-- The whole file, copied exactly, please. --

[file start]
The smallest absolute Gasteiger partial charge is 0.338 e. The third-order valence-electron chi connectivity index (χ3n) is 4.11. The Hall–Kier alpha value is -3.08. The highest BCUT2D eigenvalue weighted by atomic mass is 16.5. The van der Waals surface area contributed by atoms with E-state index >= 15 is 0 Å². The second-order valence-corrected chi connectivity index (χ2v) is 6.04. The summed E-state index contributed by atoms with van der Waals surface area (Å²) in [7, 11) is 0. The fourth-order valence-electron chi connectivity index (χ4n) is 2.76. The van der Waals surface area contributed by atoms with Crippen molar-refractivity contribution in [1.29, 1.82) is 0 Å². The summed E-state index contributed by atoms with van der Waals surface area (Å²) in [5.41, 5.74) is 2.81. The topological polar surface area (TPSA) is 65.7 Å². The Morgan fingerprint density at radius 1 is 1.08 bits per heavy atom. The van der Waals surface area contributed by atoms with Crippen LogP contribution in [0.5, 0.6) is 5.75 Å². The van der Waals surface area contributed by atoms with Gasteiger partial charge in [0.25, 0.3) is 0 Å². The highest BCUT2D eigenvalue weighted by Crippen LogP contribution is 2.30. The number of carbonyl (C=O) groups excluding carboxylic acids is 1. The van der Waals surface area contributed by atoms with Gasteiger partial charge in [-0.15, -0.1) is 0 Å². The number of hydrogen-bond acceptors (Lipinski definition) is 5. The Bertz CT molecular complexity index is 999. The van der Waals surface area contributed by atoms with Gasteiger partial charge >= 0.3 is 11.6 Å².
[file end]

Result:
The smallest absolute Gasteiger partial charge is 0.338 e. The third-order valence-electron chi connectivity index (χ3n) is 4.11. The Hall–Kier alpha value is -3.08. The highest BCUT2D eigenvalue weighted by atomic mass is 16.5. The van der Waals surface area contributed by atoms with E-state index >= 15 is 0 Å². The second-order valence-corrected chi connectivity index (χ2v) is 6.04. The summed E-state index contributed by atoms with van der Waals surface area (Å²) in [7, 11) is 0. The fourth-order valence-electron chi connectivity index (χ4n) is 2.76. The van der Waals surface area contributed by atoms with Crippen molar-refractivity contribution in [1.29, 1.82) is 0 Å². The summed E-state index contributed by atoms with van der Waals surface area (Å²) in [5.41, 5.74) is 2.81. The topological polar surface area (TPSA) is 65.7 Å². The Morgan fingerprint density at radius 1 is 1.08 bits per heavy atom. The van der Waals surface area contributed by atoms with Crippen LogP contribution in [0.5, 0.6) is 5.75 Å². The van der Waals surface area contributed by atoms with Gasteiger partial charge in [0.25, 0.3) is 0 Å². The highest BCUT2D eigenvalue weighted by Crippen LogP contribution is 2.30. The number of carbonyl (C=O) groups excluding carboxylic acids is 1. The van der Waals surface area contributed by atoms with Gasteiger partial charge in [-0.15, -0.1) is 0 Å². The number of hydrogen-bond acceptors (Lipinski definition) is 5. The Bertz CT molecular complexity index is 999. The van der Waals surface area contributed by atoms with Gasteiger partial charge >= 0.3 is 11.6 Å².